Jump to content

Problem with performance after cam.


Recommended Posts

Ok, just did a tr220/112 in my 2004 silverado. My supporting mods are springs, push rods, headers, cai, circle d 3000 converter, transgo shift kit, flowmaster exhaust, and blackbear tune. The run quality of the truck seams good but felt a little light on the power. I went to a local guy to have it dyno tuned and sure enough I was right. He modified the tune a little for air fuel but my best run was 226hp and 255tq. After 4800rmp, power drops off. Timing was set to 27 degrees. He kept bumping up the timing just to see what would happen. Around 34 degrees, it started to knock with 87 octane. He said that the engine has great air flow but just does not make the power. The number on similar setups I have seen are about 100 higher! The only thing we can come up with is that I might be off a tooth on the cam or I got a bad grind. Any input would be great before I have to tear this thing apart again to figure it out.

 

Thanks

Scott

Link to comment
Share on other sites

Don't think so, I am using comp 918 Valve springs. I know that cam is no where near pushing them to the limit. I think I will just pop the timing cover tonight and take a good look and check the rockers and re-torque.

 

Thanks

Scott

Link to comment
Share on other sites

Ok, took everything apart again and looks like everything is installed correctly. After talking to people from thunder racing, comp, and a local engine shop, looks like it might be a problem with the cam. I will send it back this week to get it checked out. Anyone ever hear of getting a cam that was ground wrong?

Link to comment
Share on other sites

  • 4 weeks later...

Just heard back from thunder racing and they sent the cam back to comp to be checked out. They say it is ok and is on its way back to me. I am running out of ideas. The only other thing I can think of that would affect the timing would be a loose timing chain. Chain and gears look good but there is a little slack on the back end of the chain. After 100k, how much play should be in the chain and could that be my problem? The only other thing on the motor I changed is plugs. I got ac delco iridium gapped at .040. Any other help or advice would be greatly appreciated.

 

Thanks

Scott

Link to comment
Share on other sites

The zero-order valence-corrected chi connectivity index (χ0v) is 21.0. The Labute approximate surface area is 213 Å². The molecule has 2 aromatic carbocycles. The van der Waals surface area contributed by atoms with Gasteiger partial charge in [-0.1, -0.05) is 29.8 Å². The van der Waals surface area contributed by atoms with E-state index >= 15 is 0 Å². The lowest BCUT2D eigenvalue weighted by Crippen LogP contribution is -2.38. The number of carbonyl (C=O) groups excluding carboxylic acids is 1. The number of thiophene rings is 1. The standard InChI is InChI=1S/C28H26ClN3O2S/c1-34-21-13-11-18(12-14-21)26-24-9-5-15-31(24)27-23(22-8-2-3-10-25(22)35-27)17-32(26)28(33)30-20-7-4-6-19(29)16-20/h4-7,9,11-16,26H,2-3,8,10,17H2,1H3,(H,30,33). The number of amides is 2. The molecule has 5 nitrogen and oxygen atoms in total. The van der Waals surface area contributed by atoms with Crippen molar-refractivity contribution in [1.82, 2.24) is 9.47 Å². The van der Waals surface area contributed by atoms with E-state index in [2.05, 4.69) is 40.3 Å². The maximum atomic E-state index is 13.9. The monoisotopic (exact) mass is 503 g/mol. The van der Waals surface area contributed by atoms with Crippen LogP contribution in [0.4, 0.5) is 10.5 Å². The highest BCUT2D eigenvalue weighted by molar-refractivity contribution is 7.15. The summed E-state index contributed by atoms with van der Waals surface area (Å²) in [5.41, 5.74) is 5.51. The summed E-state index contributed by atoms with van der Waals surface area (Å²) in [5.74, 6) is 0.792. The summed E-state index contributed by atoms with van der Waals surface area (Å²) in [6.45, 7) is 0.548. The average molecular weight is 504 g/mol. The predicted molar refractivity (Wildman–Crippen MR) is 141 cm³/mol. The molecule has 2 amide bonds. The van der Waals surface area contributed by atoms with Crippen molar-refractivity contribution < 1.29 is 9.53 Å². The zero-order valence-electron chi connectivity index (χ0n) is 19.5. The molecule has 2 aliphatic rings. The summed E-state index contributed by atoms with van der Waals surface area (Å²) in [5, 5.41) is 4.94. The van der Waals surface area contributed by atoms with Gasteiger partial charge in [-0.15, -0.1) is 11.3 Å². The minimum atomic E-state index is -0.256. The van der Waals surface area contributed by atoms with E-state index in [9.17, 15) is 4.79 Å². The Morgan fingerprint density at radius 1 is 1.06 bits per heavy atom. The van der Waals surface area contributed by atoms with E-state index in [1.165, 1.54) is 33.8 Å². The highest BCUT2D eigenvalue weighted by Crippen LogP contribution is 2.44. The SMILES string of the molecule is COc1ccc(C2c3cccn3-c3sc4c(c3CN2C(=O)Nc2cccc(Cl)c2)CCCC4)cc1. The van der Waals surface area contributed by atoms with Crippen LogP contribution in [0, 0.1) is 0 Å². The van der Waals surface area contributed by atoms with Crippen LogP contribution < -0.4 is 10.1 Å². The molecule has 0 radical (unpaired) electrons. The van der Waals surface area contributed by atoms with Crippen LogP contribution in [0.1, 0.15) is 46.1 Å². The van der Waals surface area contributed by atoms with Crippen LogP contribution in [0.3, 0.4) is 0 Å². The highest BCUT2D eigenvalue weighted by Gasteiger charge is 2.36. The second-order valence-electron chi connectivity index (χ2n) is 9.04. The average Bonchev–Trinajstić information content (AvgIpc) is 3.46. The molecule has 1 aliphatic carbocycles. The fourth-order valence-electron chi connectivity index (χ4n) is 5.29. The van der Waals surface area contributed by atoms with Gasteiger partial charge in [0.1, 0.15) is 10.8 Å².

Wow, when I installed a cai and got a BB tune, I had 93 octane tune for both performance and normal driving but I was seeing the same numbers you were when not in performance mode! performance mode is my tow/haul button now. When I engaged the t/h, I was at 250rwhp and almost 300rwt, so something is definitely going wrong somewhere.

Link to comment
Share on other sites

Yup, he tunes ford an gm motors of every type from stock to forced induction. I don't doubt his ability to do a good tune. Like I said, I used him after I already had a blackbear tune so he didn't have much work to do. I did talk today to a guy a a local corvette shop since the motors are similar. He said that even though comp checked the cam, the lobes may be right but not in the right alignment with the dowel pin and holes on the end. Does anyone know how I can check this after it comes back?

Link to comment
Share on other sites

Do a search on degreeing in a cam. You will need to get a degree wheel, most any speed shop will have one. If I read you right though, you did not change timing chain and gears with the cam swap? Not usually a good idea. If it were me, grab a timing chain set (chain and gears, been out of this side of it for long time, get full double roller chain and matching gears. You may also want to look at a gear set that has the extra cam timing holes in it. Easier to advance or retard cam timing. Use degree wheel set up to do this as well.

 

You may also want to start using high octane fuel. That much mods to engine should like higher octane fuel.

Link to comment
Share on other sites

i agree on doing the timing chain and gears when installing a new cam,i would actually make sure the valves where adjusted right when i first read this the first that came to mind was what vette said valve float.start a thread on performance trucks dot net

Link to comment
Share on other sites

i agree on doing the timing chain and gears when installing a new cam,i would actually make sure the valves where adjusted right when i first read this the first that came to mind was what vette said valve float.start a thread on performance trucks dot net

 

 

Valve adjustment would have to be pretty bad to effect performance like this. There would be other obvious signs, noise or inability to idle, backfiring/popping back. Running valves too tight have the effect of advanced cam timing. Too loose, retarded cam timing plus noise. Plus you would need to be outside the operating range of the lifter as well.

Link to comment
Share on other sites

Archived

This topic is now archived and is closed to further replies.



×
×
  • Create New...

Important Information

By using this site, you agree to our Terms of Use.